KUALA LUMPUR: Stroll along Jalan Tun Tan Siew Sin and Lebuh Pudu in the heart of the city and be transported to another land.
On a regular Sunday afternoon, the streets are packed with migrants, mostly from Bangladesh, Nepal, Indonesia and Myanmar.
For most of them, they are in Malaysia to eke out a living. They fill up segments of the workforce shunned by Malaysians such as in construction, plantation and service industries.
They are here on weekends to meet their fellow countrymen and to stock up on essentials from their home countries that are found in this area.
Business here is booming for migrants running businesses such as restaurants, sundry shops, travel agencies, money remittance services and shops that sell cellphones or clothes. There is even a pub.
Others sell betel nut leaves for RM1, which are popular in Myanmar and Bangladesh.
Signboards here are in various languages.
“Before they were the buyers. But now they are buyers and sellers, ” said a Malaysian cellphone trader who wanted to be known as Wong.
Wong, who has been operating in Jalan Silang, as it was once known before its name was changed to Jalan Tun Tan Siew Sin, claimed that his own business had dropped dramatically.
“They prefer to buy from their own people as there is no language barrier, ” said Wong, who operates in a small corner of a luggage bag shop that’s Bangladeshi-run.
All the businesses here seemed legitimate, as they have licences stipulated by the local authority.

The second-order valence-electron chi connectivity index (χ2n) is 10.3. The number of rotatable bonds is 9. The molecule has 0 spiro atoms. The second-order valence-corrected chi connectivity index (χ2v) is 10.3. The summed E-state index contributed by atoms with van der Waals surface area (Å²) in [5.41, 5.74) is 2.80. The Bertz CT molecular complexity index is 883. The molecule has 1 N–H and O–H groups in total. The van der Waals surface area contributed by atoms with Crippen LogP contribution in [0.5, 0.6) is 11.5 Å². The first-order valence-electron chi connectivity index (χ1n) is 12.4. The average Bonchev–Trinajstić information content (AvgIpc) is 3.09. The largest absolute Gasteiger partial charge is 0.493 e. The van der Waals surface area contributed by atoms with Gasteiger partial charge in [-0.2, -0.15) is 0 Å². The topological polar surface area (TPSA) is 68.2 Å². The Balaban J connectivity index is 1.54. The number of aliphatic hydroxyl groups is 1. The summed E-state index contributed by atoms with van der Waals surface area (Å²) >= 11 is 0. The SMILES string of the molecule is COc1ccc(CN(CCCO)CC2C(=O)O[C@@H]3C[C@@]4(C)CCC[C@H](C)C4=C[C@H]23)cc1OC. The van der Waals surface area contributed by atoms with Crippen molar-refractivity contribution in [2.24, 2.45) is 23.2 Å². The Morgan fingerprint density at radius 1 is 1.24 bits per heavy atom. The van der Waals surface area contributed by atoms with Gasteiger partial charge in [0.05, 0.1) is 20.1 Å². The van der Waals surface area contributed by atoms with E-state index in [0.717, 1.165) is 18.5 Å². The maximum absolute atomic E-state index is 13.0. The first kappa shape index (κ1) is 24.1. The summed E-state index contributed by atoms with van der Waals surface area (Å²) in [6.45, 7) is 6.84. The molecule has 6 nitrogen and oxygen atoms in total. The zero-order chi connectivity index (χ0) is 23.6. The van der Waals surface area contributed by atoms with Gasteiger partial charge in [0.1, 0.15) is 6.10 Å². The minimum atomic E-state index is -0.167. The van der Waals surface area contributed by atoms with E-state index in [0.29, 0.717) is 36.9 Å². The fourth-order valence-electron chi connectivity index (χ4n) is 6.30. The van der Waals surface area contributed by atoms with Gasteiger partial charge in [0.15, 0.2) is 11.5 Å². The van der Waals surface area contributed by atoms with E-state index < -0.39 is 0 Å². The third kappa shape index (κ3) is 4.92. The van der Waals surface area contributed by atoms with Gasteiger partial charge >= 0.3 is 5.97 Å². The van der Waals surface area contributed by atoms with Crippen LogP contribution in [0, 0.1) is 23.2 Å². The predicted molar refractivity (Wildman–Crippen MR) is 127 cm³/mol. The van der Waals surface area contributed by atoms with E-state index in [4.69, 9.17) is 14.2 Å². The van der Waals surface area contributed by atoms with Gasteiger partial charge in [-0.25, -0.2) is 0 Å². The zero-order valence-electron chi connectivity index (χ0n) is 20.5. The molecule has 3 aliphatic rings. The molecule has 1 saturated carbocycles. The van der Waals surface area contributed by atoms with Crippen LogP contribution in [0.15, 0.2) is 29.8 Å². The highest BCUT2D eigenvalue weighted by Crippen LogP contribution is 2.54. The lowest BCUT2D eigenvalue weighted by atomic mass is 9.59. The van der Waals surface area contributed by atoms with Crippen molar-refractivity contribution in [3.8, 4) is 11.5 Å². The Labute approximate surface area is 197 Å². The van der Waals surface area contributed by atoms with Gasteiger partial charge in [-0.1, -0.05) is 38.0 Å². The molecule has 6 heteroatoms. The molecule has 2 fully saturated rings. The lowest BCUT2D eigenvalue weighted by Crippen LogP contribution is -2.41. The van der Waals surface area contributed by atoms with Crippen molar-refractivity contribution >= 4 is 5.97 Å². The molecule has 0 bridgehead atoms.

A trader from Yangon, who wanted to be known as Tin, has been here for about 20 years.
His sundry shop sells items from Myanmar such as dried goods and food like anchovies and nuts.
He said he could eke out a living here and only went back home to Myanmar occasionally for holidays.
Tenaganita programme director Aegile Fernandez said the presence of foreign workers was unavoidable.
Estimating that there are six million migrants here, she said: “That is a large number. We have them in our midst whether we like it or not. They have no support system, so they set up their own restaurants and grocery shops.
“Malaysians have to realise they are here to develop our country. We are dependent on them for getting rid of the garbage and doing the laundry, ” she said.
North South Initiative (NSI) director Adrian Pereira said that Malaysia had chosen a free market economic model, and this meant that the people would have to compete in a fair manner.
“If there is somebody with better skills in business and trade, and can do it more efficiently, you can’t prevent that, ” he said, adding that Malaysians themselves could learn from the foreigners on how they do business, and partner them to tap into their substantial network.
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